Conclusions

Level 1B

Watchful waiting is safe and an acceptable option for men with minimally symptomatic or asymptomatic inguinal hernias. It is very likely (>70 % chance) that, in time, the symptoms will increase leading to surgical intervention.

Recommendations

Grade B

It is recommended in minimally symptomatic or asymptomatic inguinal hernia in men to consider a watchful waiting strategy, especially when older or in the presence of major comorbidity.

Non-surgical diagnostics

We did not find any level 1 evidence for this item. However, we realised that the study by Höjer et al. [4] was inadequately cited. In this study concerning the use of CT scan, oral administration of contrast or use of Valsalva manoeuvre to increase the diagnostic value was not consistently done. In the 12 patients evaluated, sensitivity was 90 % (and not 83 % as stated before) but specificity was 0 % for one and 100 % for the other radiologists (and not 67–83 % as stated before).

Treatment of inguinal hernia

Open mesh vs. endoscopic mesh

In the guidelines, the open Lichtenstein and endoscopic inguinal hernia techniques are recommended as best evidence-based options for repair of a primary unilateral hernia providing the surgeon is sufficiently experienced in the specific procedure. To evaluate the long-term outcome of both of these procedures with respect to hernia recurrence and severe chronic pain, we performed previously a meta-analysis of all RCTs with a follow-up of >48 months, although we acknowledge the problem of the large variation in the definition of chronic pain. In addition, it needs to be stated that our previous meta-analysis included the paper by Eklund et al. [5] which dealt only with recurrent hernias; this aspect was not clearly stipulated in the text before. This paper has, therefore, been removed from the updated meta-analysis.

Since our last analysis, two new studies, comparing Lichtenstein with TEP with long-term follow-up, have been published [6, 7, 8]. We repeated the meta-analysis (random model) including the new data. Due to the study of Eklund et al. [6], in which one single surgeon was responsible for 33 % of the TEP recurrences, the difference in recurrence is now significant (P = 0.03) in favour of the Lichtenstein technique. In that study, it was presumed that 25 operations would be sufficient to overcome the learning curve. This is clearly not the case and it stresses again the importance of an adequate surgical technique and the steepness of the learning curve for endoscopic (especially TEP) inguinal hernia repair. Therefore, as Eklund et al. [6] did in their original paper, we also performed the meta-analysis excluding the data from this surgeon in both groups. In that case, the difference in the long-term recurrence rate between Lichtenstein and endoscopic surgery is not significant (P = 0.12) (Fig. 1). The results for severe chronic pain remain unchanged after inclusion of the Eklund [7] data and do not differ (P = 0.34) between the groups (Fig. 2).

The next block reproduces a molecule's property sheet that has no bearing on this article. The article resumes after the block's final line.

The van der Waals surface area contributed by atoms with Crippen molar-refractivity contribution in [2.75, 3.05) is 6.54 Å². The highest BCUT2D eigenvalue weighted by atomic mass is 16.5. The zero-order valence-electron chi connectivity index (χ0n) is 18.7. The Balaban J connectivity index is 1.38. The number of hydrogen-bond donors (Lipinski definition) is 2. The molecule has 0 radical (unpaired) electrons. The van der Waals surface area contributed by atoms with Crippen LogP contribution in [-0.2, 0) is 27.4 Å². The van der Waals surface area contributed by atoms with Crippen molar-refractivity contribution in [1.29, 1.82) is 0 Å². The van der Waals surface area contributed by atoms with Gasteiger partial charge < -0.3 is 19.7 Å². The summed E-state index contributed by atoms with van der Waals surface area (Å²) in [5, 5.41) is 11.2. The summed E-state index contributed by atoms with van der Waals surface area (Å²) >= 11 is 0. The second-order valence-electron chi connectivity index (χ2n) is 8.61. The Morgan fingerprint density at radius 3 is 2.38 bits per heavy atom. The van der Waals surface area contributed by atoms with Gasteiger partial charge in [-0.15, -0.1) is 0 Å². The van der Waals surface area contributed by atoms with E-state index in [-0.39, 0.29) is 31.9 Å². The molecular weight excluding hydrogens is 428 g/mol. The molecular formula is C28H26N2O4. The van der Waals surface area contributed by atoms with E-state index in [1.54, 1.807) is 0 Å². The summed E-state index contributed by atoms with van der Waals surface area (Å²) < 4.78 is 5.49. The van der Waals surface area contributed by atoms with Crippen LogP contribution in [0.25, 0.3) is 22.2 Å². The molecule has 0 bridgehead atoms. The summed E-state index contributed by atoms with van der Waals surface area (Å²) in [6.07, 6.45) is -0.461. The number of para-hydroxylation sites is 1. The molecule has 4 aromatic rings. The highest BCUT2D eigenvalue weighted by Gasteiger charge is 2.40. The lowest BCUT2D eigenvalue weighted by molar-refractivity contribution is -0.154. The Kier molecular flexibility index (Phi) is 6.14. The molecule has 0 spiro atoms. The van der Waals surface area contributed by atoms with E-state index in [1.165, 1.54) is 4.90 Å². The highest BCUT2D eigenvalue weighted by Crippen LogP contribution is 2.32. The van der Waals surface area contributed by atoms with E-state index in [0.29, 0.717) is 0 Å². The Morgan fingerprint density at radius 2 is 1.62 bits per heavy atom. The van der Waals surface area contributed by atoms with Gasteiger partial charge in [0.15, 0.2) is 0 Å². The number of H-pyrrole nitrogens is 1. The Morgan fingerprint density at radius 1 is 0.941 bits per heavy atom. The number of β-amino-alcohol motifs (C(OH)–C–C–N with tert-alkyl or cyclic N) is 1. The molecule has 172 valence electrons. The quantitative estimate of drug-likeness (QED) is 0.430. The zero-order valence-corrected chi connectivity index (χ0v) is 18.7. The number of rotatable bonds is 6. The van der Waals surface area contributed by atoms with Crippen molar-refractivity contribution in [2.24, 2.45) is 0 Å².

Fig. 1

Pooled data of seven studies on recurrence with follow-up >4 years after endoscopic vs. Lichtenstein inguinal hernia repair (excluding the data from one single surgeon in the study by Eklund et al. [6] (see text)

Fig. 2

Pooled data of seven studies on severe chronic pain with follow-up >4 years after endoscopic vs. Lichtenstein inguinal hernia repair

O’Reilly et al. [9] published in 2012 a meta-analysis of surgical morbidity and recurrence after endoscopic and open repair (mesh and non-mesh) of primary unilateral inguinal hernia. They came to the conclusion that TEP is associated with an almost fourfold increased risk of recurrence when compared to open (mesh- and non-mesh) repair (RR 3.72; 95 % CI 1.66–8.35; P = 0.001), with a follow-up period ranging between 0.5 and 61 months. However, a drawback of this study is the heterogeneity in the endoscopic experience in the different studies included: in 6/10 TEP studies, this was not mentioned and in the other four, it ranged between 10 and 30 cases. Moreover, 41.6 % of the TEP recurrence data were retrieved from the above-mentioned Eklund [6] trial. They also demonstrated a significant reduction in chronic pain and numbness in the endoscopic groups compared to open surgery.

Based on these new findings and after very careful consideration by all Working Group members, we propose not to change the recommendations but stress again the long learning curve for endoscopic repair, especially TEP (level 2C).

Mesh devices

At the time of the previous guidelines, only scarce data were available on the comparison of the Lichtenstein technique with mesh devices (Prolene™ Hernia System (PHS) or Plug and Patch). Short-term results were comparable (level 2B). Now, more data are available from meta-analyses and RCTs. Most studies have a follow-up of 1 year or more, although only two studies report a follow-up of >4 years (Testini et al. [10]: Plug and Patch; Sanjay et al. [11]: PHS). The results for the comparison Plug and Patch/Lichtenstein show a shorter operation time for the Plug and Patch (5–10 min), but are otherwise comparable on the short and long term [12, 13].

For the comparison PHS and Lichtenstein, also two meta-analyses of RCTs [12, 14] were published, together with one long-term (5 years) follow-up study [15]. Here also, no differences are reported with respect to recurrence rate or chronic pain. The data on operative time and (perioperative) complications are contradictory in both meta-analyses, although no differences were seen for postoperative wound hematoma or infection in both analyses.